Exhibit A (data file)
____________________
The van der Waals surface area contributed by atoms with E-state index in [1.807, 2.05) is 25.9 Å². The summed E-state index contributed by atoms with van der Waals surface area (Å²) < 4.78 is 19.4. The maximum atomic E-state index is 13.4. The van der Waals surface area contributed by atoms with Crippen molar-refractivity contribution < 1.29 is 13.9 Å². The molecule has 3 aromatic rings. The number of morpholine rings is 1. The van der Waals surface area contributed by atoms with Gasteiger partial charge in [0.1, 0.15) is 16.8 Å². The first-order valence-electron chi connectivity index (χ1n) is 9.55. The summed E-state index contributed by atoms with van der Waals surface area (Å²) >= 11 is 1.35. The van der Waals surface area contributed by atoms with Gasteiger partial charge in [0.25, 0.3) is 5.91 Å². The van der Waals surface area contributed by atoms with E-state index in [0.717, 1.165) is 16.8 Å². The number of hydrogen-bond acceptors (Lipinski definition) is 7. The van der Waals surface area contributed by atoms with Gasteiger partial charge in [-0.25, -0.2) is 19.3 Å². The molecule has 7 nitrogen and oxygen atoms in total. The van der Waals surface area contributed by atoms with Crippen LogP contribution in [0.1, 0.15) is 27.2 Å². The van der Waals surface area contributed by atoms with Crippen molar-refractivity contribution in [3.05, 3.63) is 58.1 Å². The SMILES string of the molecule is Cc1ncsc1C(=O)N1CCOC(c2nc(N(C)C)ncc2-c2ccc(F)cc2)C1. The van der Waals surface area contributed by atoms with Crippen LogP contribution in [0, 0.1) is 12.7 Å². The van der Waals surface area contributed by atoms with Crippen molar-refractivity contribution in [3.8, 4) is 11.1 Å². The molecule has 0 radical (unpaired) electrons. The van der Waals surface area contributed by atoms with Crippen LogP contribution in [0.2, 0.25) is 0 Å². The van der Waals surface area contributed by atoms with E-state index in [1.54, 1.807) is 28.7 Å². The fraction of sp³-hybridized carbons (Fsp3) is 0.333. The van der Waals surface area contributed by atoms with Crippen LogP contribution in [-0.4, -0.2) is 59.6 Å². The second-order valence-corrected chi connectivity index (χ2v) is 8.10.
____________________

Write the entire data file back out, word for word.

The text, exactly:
The van der Waals surface area contributed by atoms with E-state index in [1.807, 2.05) is 25.9 Å². The summed E-state index contributed by atoms with van der Waals surface area (Å²) < 4.78 is 19.4. The maximum atomic E-state index is 13.4. The van der Waals surface area contributed by atoms with Crippen molar-refractivity contribution < 1.29 is 13.9 Å². The molecule has 3 aromatic rings. The number of morpholine rings is 1. The van der Waals surface area contributed by atoms with Gasteiger partial charge in [0.1, 0.15) is 16.8 Å². The first-order valence-electron chi connectivity index (χ1n) is 9.55. The summed E-state index contributed by atoms with van der Waals surface area (Å²) >= 11 is 1.35. The van der Waals surface area contributed by atoms with Gasteiger partial charge in [0.25, 0.3) is 5.91 Å². The van der Waals surface area contributed by atoms with E-state index in [0.717, 1.165) is 16.8 Å². The number of hydrogen-bond acceptors (Lipinski definition) is 7. The van der Waals surface area contributed by atoms with Gasteiger partial charge in [-0.25, -0.2) is 19.3 Å². The molecule has 7 nitrogen and oxygen atoms in total. The van der Waals surface area contributed by atoms with Crippen LogP contribution in [0.1, 0.15) is 27.2 Å². The van der Waals surface area contributed by atoms with Crippen molar-refractivity contribution in [3.05, 3.63) is 58.1 Å². The SMILES string of the molecule is Cc1ncsc1C(=O)N1CCOC(c2nc(N(C)C)ncc2-c2ccc(F)cc2)C1. The van der Waals surface area contributed by atoms with Crippen LogP contribution in [0, 0.1) is 12.7 Å². The van der Waals surface area contributed by atoms with Crippen molar-refractivity contribution in [3.8, 4) is 11.1 Å². The molecule has 0 radical (unpaired) electrons. The van der Waals surface area contributed by atoms with Crippen LogP contribution in [0.2, 0.25) is 0 Å². The van der Waals surface area contributed by atoms with E-state index in [1.54, 1.807) is 28.7 Å². The fraction of sp³-hybridized carbons (Fsp3) is 0.333. The van der Waals surface area contributed by atoms with Crippen LogP contribution in [-0.4, -0.2) is 59.6 Å². The second-order valence-corrected chi connectivity index (χ2v) is 8.10.